Santa Maria della Spina Travel Guide

pisa-italy-travel-guide-santa-maria-della-spina Introduction

The small Gothic church of Santa Maria della Spina in Pisa was built in 1230 and was originally known as Santa Maria di Pontenovo, or “St. Part_posterior_de_l'església_de_Santa_Maria_della_Spina,_PisaMary of the New Bridge,” after the newly-built bridge that was beside it at the time. Later on, its name was changed to “Spina,” the Italian word for “thorn,” thanks to the story that one of the thorns from Christ’s crown when he was crucified is housed here, supposedly arriving on the premises in 1333 and then kept in the church’s reliquary. Nowadays, though the reliquary is no longer around, the name remains. The church that we know today is also not exactly how it was when it was first built, as in 1871, the original church had to be dismantled, relocated, and rebuilt at a higher spot because it was in danger of sustaining damage from the rising waters of the Arno River. As a result of the process, the look of the church ended up slightly altered.

Santa Maria della Spina remains a charming attraction, however, because of its small size and its picturesque location that overlooks the river. It is also known for its beautiful Gothic pinnacles that adorn its roof all around, as well as the statues and sculptures that populate its exterior. Many of the delicate pinnacles are topped by statues of the Virgin Mary, and there are also many niches and tabernacles on its façade that visitors can inspect and admire. Among the figures that can be found are those of various angels and saints, all from the workshop of the famous sculptor Nino Pisano. There is also a pillar which houses a sculpture of a Madonna and Child that was made by Giovanni di Balduccio. All of these make the tiny church truly stand out in a neighborhood that is composed of mostly plain residential and commercial buildings, and come evening, it takes on an almost ethereal quality when it is lit up by floodlights.

What to See

pisa-italy-travel-guide-santa-maria-della-spina-exterior-decoration Exterior

What this church lacks in size, it makes up for in its richly-decorated exterior. Made almost entirely out of white marble, visitors can end up spending a lot of time just inspecting each of the many elements that can be found on the church’s walls. There are many elegant and complicated sculptures that were created by local artists dating back to the 14th century, and its rose-windows further enhance the structure’s beauty.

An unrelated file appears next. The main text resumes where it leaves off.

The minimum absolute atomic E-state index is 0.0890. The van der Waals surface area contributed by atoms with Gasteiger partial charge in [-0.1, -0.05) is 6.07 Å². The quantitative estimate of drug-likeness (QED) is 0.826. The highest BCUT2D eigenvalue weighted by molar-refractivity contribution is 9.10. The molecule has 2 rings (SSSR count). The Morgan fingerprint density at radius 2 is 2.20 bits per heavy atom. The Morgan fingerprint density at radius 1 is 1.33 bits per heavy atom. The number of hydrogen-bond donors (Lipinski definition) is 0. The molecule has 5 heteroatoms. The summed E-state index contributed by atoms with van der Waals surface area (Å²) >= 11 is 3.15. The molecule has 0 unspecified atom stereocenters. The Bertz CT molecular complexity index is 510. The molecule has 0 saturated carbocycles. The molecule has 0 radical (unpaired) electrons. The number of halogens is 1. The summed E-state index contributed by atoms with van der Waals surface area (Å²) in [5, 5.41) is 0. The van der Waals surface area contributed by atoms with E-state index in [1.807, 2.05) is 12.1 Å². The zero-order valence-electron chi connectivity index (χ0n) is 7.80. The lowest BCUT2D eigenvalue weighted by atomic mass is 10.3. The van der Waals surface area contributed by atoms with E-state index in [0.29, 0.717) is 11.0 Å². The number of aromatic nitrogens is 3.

Façana_lateral_de_Santa_Maria_della_Spina_de_Pisa For the observant traveler, one will notice that on one side can be found 13 unique statues that represent the Apostles. On another side can also be found a statue of Christ as well other sculptures that depict the Annunciation.

Interior

pisa-italy-travel-guide-santa-maria-della-spina-interior While the church’s exterior is opulent and elaborate, be aware that the interior is the complete opposite. It is minimalistic in design and consists of a single room. However, it is still worth stepping inside, as it is here where you can find the gorgeous sculpture of the Madonna of the Rose which was created by master sculptors Nino and Andrea Pisano, and is considered as a masterpiece from the early Renaissance. There is also a tabernacle on one wall where the reliquary used to be, and this element was created by Stagio Stagi who lived in the 1500s.

Tips and Advice

  • pisa-italy-travel-guide-santa-maria-della-spina-face-detailThe Church of Santa Maria della Spina is located just outside the historic center and is within easy walking distance from the Leaning Tower. Walk a little further and there are also bus stops as well as Pisa’s main train station.
  • Take note that the church tends to have varying opening hours, so if you wish to be able to step inside, it is best to check with the Pisa Tourist Information Office before visiting.
  • The church hosts many exhibits and displays that change periodically. Again, check with the tourist office to see if they have an ongoing exhibit and if there will be an admission fee. If there isn’t one, admission is free, but take note that if the church is closed, it may be most likely because they are preparing a new exhibit.
 
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